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28.1.12

Mark Morris's Fête Galante


Orpheus torn to pieces by the Maenads, L'Allegro, Il Penseroso,
ed il Moderato
, Mark Morris Dance Group
We try to catch every visit by the Mark Morris Dance Group, as we have done in 2010, 2009, and 2008, but there were few of the American choreographer's works we more wanted to see than L'Allegro, il Penseroso, ed il Moderato, experienced last night at the Kennedy Center Opera House. An exuberant translation into movement of Handel's oratorio L'Allegro, il Penseroso, ed il Moderato, the work was one of the first successes of Morris's sometimes rocky tenure at the Théâtre de la Monnaie in Brussels. Handel's music, heard in concert from Opera Lafayette two years ago, is set to a libretto by Charles Jennens. Quite similar to his Messiah, it is a mash-up of existing poetry, bringing together two opposing poems by Milton, L'Allegro and Il Penseroso, opposing the two characters of happiness and melancholy and reconciling them with a third allegorical voice, that of moderation, Il Moderato, with poetry written by Jennens.

The oratorio is strikingly beautiful on its own, but Morris has choreographed it with such effervescent joy that it becomes something new and different and even more rewarding to experience. As in so many of Morris's choreographies, Handel's musical motifs and formal structures are revealed by the dancers, not as some dull analytical exercise but with an enlightening visual pop. The sense of dance and movement underlying Baroque music -- heightened here by the addition of an introductory overture, Handel's G major concerto grosso (op. 6/1) -- is nowhere so clear as in the way Morris shows it. Morris tilts the scales obviously to the side of L'Allegro, making joy and happiness, rather than moderation as Jennens saw it, carry the day. There are little vignettes that illustrate the melancholy side, loves thwarted into tragedy, but this is not soul-crushing melancholy but the gloom of imagination that inspires artistic creativity (the role of that humor in Renaissance philosophy).

Morris's movement ideas often come directly from the text, sometimes naive like the udder-pulling movement that goes with the bucolic image of milkmaids singing, but still charming. The pastel colors of the costumes (designed by Christine Van Loon) and the moving scrims of the abstract set (Adrianne Lobel), that move and rearrange into different patterns and color schemes, the sense of leisure and fantasy, pastoral escapism reminded me of nothing more than a Rococo painting, a series of Watteau pastels come to life, part theater, part dream. Lifted dancers made some of the most memorable images, especially in bird-like flights in the arias Mirth, admit me of thy crew and Sweet bird, in imitation of the avian twitters of violin and flute solos. In one unforgettable tableau, a troupe of dancers flitted about like the flock of starlings in Dante's second circle. The horn calls of To listen how the hounds inspired a hunting scene, with dancers forming groves of trees and shrubs, while a hilarious group of dogs pursued its quarry. Courtly dance, like that of an English masque, and its assimilation of country folk dance pervaded many of Morris's gestures, as in the grand roundel that ends the first half.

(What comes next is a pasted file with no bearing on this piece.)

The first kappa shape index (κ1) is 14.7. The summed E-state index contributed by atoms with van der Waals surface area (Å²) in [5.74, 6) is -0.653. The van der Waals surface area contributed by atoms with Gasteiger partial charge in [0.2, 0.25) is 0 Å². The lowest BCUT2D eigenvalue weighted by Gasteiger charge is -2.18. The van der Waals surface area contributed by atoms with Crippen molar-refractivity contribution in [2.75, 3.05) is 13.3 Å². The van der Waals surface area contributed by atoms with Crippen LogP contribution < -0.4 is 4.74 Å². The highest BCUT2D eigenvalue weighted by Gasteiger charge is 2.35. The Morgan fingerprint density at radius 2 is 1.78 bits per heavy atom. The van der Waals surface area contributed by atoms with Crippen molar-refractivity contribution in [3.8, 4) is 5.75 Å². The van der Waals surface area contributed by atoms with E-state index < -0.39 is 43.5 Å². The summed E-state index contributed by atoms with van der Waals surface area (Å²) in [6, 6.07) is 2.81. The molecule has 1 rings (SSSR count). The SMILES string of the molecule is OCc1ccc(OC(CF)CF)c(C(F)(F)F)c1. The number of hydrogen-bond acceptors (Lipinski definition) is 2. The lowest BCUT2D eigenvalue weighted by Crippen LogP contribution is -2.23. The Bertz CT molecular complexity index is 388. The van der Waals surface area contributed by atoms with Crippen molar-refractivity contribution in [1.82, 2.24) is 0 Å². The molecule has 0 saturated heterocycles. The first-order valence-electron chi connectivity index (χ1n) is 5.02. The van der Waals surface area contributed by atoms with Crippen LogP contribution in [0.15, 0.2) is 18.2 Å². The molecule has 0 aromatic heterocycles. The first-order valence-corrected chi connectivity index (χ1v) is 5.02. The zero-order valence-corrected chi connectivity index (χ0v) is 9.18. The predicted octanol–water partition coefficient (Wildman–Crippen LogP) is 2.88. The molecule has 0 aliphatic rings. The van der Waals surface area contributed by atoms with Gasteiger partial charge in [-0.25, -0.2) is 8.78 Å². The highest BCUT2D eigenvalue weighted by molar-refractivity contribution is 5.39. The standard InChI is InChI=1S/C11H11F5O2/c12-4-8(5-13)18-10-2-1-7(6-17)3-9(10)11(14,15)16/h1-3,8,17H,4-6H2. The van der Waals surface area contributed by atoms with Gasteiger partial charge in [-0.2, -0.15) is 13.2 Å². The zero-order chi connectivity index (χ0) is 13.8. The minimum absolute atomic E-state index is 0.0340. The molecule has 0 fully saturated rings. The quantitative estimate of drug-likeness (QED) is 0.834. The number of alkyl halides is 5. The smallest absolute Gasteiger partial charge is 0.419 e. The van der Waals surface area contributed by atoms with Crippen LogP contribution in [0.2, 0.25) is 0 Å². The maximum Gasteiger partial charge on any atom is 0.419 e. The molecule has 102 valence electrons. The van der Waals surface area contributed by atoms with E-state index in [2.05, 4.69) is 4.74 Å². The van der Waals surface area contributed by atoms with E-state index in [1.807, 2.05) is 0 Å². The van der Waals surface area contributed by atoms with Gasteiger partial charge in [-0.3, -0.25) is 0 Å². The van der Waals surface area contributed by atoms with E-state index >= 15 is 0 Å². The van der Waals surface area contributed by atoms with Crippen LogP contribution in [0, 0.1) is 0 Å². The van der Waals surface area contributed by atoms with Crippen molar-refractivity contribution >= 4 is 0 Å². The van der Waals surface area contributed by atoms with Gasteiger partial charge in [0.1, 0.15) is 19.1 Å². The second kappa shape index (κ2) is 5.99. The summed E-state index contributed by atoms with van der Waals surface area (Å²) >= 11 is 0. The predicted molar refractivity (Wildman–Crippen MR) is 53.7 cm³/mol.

Other Reviews:

Sarah Kaufman, Under Mark Morris, Handel oratorio becomes a visual feast (Washington Post, January 28)

---, Mark Morris’s “L’Allegro”: Imagination Unbound (Washington Post, January 21)
The second half has the more enigmatic moments. A feisty and whimsical male ensemble number -- all violence and sports-like butt-slapping, followed by dainty kisses and paired prancing -- is followed by an all-graceful female ensemble. The one tragic moment came from the mention of Orpheus, to which Morris responded with an episode from the legend of that hero. Not the more famous episode with the death of Eurydice, but Orpheus's death as told by Ovid, in which, despondent at the loss of his wife, Orpheus turns his attention to youths. In jealous anger the band of his female followers, the Maenads who practice the Orphic cult, tear him to shreds. The Kennedy Center Opera House Orchestra, under the baton of Morris regular Jane Glover, played admirably, with Joseph Gascho (on organ and the slightly hokey celesta for the bell aria) and Adam Pearl (on harpsichord) rounding out the continuo. The fine chorus of the Washington Bach Consort, expertly prepared by J. Reilly Lewis (who was in the house), sang from the left side of the pit, with an able quartet of vocal soloists (sopranos Christine Brandes and Lisa Saffer, tenor John McVeigh, and baritone Thomas Meglioranza) on the right. The performance makes for a perfect cure for the winter doldrums.

This performance repeats tonight (January 28, 8 pm), in the Kennedy Center Opera House.

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